cover image The Adventures of Alexander von Humboldt

The Adventures of Alexander von Humboldt

Andrea Wulf and Lillian Melcher. Pantheon, $29.95 (272p) ISBN 978-1-5247-4737-4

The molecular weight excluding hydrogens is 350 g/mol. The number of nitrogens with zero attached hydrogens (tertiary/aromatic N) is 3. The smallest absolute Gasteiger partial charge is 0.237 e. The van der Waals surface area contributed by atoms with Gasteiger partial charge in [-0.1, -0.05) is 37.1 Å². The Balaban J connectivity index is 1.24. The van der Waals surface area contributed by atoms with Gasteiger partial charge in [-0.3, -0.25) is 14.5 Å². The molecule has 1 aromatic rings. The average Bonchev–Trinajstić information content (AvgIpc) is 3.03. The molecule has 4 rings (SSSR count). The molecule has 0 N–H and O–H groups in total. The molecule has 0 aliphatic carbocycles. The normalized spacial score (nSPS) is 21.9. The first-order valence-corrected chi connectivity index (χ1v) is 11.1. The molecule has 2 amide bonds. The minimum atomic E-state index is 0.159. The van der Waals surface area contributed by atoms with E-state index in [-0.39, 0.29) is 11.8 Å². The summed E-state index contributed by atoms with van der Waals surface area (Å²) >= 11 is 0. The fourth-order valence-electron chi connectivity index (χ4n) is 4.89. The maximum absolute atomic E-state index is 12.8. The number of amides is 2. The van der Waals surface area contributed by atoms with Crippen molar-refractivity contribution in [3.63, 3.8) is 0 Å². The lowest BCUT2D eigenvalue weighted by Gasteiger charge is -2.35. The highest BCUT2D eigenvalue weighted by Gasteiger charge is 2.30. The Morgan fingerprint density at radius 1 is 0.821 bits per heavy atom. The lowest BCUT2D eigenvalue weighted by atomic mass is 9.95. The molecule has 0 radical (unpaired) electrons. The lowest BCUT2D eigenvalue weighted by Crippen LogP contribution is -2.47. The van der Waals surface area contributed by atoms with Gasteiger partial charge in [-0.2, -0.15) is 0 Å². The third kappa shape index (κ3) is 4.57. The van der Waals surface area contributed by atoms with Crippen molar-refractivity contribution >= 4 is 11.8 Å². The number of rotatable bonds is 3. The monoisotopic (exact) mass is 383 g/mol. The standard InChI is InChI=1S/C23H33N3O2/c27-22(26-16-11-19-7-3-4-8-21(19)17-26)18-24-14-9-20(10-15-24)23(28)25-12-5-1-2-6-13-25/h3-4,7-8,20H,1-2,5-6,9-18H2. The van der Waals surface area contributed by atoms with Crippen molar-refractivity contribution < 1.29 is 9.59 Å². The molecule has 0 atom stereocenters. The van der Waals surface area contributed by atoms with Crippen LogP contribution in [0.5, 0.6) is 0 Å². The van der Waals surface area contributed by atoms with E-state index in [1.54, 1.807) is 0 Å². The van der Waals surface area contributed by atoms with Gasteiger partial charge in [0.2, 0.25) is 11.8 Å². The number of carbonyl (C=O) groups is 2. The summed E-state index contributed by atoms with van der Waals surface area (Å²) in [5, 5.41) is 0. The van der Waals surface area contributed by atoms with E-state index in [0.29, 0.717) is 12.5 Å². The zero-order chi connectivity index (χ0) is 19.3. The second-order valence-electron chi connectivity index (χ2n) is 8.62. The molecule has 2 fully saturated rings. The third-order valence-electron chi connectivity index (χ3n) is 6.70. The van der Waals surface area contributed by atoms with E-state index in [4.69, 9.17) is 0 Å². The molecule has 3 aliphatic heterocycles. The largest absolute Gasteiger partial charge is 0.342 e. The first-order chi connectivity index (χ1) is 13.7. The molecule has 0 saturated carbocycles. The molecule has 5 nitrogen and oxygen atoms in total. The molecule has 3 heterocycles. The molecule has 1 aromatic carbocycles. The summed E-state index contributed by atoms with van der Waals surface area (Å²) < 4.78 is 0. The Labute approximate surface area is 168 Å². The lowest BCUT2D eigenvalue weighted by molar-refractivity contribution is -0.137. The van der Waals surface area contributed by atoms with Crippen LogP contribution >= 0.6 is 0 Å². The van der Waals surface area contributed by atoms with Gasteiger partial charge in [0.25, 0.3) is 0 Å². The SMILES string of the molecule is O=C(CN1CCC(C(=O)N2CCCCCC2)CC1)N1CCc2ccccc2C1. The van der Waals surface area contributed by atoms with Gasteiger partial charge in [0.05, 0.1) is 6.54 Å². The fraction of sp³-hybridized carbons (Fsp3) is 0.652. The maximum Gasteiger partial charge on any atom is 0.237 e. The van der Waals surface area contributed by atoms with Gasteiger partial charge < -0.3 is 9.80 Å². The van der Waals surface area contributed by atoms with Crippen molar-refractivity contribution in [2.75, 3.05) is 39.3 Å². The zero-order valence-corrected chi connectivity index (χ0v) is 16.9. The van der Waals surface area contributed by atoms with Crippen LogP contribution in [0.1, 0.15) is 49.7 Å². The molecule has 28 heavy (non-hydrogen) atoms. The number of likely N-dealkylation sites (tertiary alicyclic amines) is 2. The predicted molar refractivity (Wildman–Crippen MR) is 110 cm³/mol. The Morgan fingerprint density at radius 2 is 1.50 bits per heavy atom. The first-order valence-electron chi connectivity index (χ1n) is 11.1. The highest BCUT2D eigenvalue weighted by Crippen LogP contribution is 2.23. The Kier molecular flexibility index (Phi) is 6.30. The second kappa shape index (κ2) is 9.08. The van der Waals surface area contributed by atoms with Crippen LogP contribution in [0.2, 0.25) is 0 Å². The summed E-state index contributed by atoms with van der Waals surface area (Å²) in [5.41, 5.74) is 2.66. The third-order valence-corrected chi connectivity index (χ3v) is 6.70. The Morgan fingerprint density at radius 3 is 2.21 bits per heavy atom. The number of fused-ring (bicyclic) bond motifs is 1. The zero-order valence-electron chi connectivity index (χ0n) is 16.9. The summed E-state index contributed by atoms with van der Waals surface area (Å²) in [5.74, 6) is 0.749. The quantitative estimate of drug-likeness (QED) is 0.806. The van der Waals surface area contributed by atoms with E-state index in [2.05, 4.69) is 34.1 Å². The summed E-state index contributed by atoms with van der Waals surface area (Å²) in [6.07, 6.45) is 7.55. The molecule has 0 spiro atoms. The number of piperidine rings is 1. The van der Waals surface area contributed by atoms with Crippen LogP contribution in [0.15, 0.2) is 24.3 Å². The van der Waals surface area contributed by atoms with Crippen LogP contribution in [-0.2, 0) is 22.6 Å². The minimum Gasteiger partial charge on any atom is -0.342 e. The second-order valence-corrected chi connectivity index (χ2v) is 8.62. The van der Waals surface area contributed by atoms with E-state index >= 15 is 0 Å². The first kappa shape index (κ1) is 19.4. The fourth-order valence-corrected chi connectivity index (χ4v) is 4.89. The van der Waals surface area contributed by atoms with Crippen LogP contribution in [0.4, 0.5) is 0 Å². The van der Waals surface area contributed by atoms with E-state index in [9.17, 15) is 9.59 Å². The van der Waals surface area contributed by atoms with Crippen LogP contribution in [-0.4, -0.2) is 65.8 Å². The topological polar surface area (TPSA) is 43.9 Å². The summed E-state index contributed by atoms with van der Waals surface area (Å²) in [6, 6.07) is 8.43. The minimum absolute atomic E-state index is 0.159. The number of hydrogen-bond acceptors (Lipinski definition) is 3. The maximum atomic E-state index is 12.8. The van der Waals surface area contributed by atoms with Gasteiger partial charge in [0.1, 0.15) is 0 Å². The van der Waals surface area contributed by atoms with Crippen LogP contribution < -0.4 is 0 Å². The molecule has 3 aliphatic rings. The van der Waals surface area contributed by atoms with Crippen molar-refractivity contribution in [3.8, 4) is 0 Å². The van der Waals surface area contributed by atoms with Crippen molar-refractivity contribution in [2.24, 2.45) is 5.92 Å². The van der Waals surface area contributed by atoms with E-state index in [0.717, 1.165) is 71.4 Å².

In this successor to Wulf’s Alexander von Humboldt biography The Invention of Nature, Wulf and illustrator Melcher gloriously depict the explorer and polymath’s grueling five-year journey through the Americas, lionizing him along the way. Beginning in 1799 and ending in 1804, Humboldt’s expedition with botanist Aimé Bonpland led him through the jungles, volcanoes, and savannahs of South America and Mexico, eventually terminating in Washington, D.C. Humboldt’s work would go on to form the basis for much of modern environmental and conservation science, as Wulf points out in frequent allusions to his impact on figures such as Charles Darwin and Simón Bolívar. Though Melcher’s crowded layouts sometimes impede legibility, her use of pen, ink, and watercolors with collaged mixed media (including samples from Humboldt’s journals and sketches) lends a playful quality to the narrative, recalling Lauren Redniss’s Radioactive. Less successful is Wulf’s tendency to highlight Humboldt’s anticolonialist writing while only briefly disclaiming, for instance, his theft of sacred, buried skeletons. Wulf also makes an unfortunate choice to combine Humboldt’s many servants into an amalgam named only Jose, to whom Humboldt condescendingly explains Aztec history. Wulf and Melcher create an alluring narrative in dramatizing Humboldt’s adventures for a generation that has forgotten him, but they fail to unpack the baggage of his tangled legacy. [em](Apr.) [/em]